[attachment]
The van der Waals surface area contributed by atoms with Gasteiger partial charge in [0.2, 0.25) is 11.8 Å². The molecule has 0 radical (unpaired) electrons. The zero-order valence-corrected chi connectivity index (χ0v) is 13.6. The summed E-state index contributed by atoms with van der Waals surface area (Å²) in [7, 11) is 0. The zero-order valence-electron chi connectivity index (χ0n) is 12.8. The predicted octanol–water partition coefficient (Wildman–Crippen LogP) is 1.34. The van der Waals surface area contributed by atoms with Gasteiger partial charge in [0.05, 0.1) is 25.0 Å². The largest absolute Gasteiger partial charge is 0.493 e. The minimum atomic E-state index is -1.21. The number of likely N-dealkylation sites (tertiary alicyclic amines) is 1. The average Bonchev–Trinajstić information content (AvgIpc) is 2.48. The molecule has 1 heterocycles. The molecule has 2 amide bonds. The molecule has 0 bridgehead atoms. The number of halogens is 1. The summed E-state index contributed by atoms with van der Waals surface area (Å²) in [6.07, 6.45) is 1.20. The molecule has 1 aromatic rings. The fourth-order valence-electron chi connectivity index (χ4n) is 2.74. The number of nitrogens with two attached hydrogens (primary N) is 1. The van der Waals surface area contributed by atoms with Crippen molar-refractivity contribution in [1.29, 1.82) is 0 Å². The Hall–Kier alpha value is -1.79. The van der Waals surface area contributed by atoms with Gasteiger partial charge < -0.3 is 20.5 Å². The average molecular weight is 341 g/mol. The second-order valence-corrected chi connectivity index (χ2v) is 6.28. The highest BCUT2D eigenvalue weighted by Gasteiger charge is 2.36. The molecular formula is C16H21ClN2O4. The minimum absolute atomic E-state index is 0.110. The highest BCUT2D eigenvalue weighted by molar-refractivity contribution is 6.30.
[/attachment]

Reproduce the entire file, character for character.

The van der Waals surface area contributed by atoms with Gasteiger partial charge in [0.2, 0.25) is 11.8 Å². The molecule has 0 radical (unpaired) electrons. The zero-order valence-corrected chi connectivity index (χ0v) is 13.6. The summed E-state index contributed by atoms with van der Waals surface area (Å²) in [7, 11) is 0. The zero-order valence-electron chi connectivity index (χ0n) is 12.8. The predicted octanol–water partition coefficient (Wildman–Crippen LogP) is 1.34. The van der Waals surface area contributed by atoms with Gasteiger partial charge in [0.05, 0.1) is 25.0 Å². The largest absolute Gasteiger partial charge is 0.493 e. The minimum atomic E-state index is -1.21. The number of likely N-dealkylation sites (tertiary alicyclic amines) is 1. The average Bonchev–Trinajstić information content (AvgIpc) is 2.48. The molecule has 1 heterocycles. The molecule has 2 amide bonds. The molecule has 0 bridgehead atoms. The number of halogens is 1. The summed E-state index contributed by atoms with van der Waals surface area (Å²) in [6.07, 6.45) is 1.20. The molecule has 1 aromatic rings. The fourth-order valence-electron chi connectivity index (χ4n) is 2.74. The number of nitrogens with two attached hydrogens (primary N) is 1. The van der Waals surface area contributed by atoms with Crippen molar-refractivity contribution in [1.29, 1.82) is 0 Å². The Hall–Kier alpha value is -1.79. The van der Waals surface area contributed by atoms with Gasteiger partial charge < -0.3 is 20.5 Å². The average molecular weight is 341 g/mol. The second-order valence-corrected chi connectivity index (χ2v) is 6.28. The highest BCUT2D eigenvalue weighted by Gasteiger charge is 2.36. The molecular formula is C16H21ClN2O4. The minimum absolute atomic E-state index is 0.110. The highest BCUT2D eigenvalue weighted by molar-refractivity contribution is 6.30.